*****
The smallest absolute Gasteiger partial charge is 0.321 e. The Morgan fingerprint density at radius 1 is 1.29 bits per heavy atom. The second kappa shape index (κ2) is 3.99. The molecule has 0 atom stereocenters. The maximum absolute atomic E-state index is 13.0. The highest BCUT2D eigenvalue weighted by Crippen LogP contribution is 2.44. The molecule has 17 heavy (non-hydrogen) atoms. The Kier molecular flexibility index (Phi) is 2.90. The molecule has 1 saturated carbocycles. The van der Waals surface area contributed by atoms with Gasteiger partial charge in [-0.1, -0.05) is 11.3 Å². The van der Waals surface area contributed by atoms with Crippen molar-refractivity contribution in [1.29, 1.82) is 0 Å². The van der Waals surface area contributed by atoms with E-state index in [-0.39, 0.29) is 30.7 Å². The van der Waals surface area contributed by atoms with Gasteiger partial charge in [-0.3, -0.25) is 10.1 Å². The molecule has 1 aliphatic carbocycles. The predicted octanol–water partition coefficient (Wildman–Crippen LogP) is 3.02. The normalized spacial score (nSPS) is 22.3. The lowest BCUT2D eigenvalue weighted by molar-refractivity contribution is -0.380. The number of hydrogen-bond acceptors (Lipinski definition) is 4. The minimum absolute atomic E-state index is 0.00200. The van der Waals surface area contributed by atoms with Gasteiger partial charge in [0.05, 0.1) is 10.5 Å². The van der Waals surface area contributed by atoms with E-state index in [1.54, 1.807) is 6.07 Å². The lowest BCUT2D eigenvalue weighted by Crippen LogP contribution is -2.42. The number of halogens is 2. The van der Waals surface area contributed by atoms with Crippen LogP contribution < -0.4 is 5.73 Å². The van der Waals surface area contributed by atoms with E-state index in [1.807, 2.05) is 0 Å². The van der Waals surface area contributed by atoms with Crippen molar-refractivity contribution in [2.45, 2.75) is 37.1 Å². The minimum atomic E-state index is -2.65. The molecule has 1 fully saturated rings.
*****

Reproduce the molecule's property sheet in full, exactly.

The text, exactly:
The smallest absolute Gasteiger partial charge is 0.321 e. The Morgan fingerprint density at radius 1 is 1.29 bits per heavy atom. The second kappa shape index (κ2) is 3.99. The molecule has 0 atom stereocenters. The maximum absolute atomic E-state index is 13.0. The highest BCUT2D eigenvalue weighted by Crippen LogP contribution is 2.44. The molecule has 17 heavy (non-hydrogen) atoms. The Kier molecular flexibility index (Phi) is 2.90. The molecule has 1 saturated carbocycles. The van der Waals surface area contributed by atoms with Gasteiger partial charge in [-0.1, -0.05) is 11.3 Å². The van der Waals surface area contributed by atoms with Crippen molar-refractivity contribution in [1.29, 1.82) is 0 Å². The van der Waals surface area contributed by atoms with E-state index in [-0.39, 0.29) is 30.7 Å². The van der Waals surface area contributed by atoms with Gasteiger partial charge in [-0.3, -0.25) is 10.1 Å². The molecule has 1 aliphatic carbocycles. The predicted octanol–water partition coefficient (Wildman–Crippen LogP) is 3.02. The normalized spacial score (nSPS) is 22.3. The lowest BCUT2D eigenvalue weighted by molar-refractivity contribution is -0.380. The number of hydrogen-bond acceptors (Lipinski definition) is 4. The minimum absolute atomic E-state index is 0.00200. The van der Waals surface area contributed by atoms with Gasteiger partial charge in [0.05, 0.1) is 10.5 Å². The van der Waals surface area contributed by atoms with E-state index in [1.54, 1.807) is 6.07 Å². The lowest BCUT2D eigenvalue weighted by Crippen LogP contribution is -2.42. The number of halogens is 2. The van der Waals surface area contributed by atoms with Crippen LogP contribution < -0.4 is 5.73 Å². The van der Waals surface area contributed by atoms with E-state index in [1.807, 2.05) is 0 Å². The van der Waals surface area contributed by atoms with Crippen molar-refractivity contribution in [2.45, 2.75) is 37.1 Å². The minimum atomic E-state index is -2.65. The molecule has 1 fully saturated rings.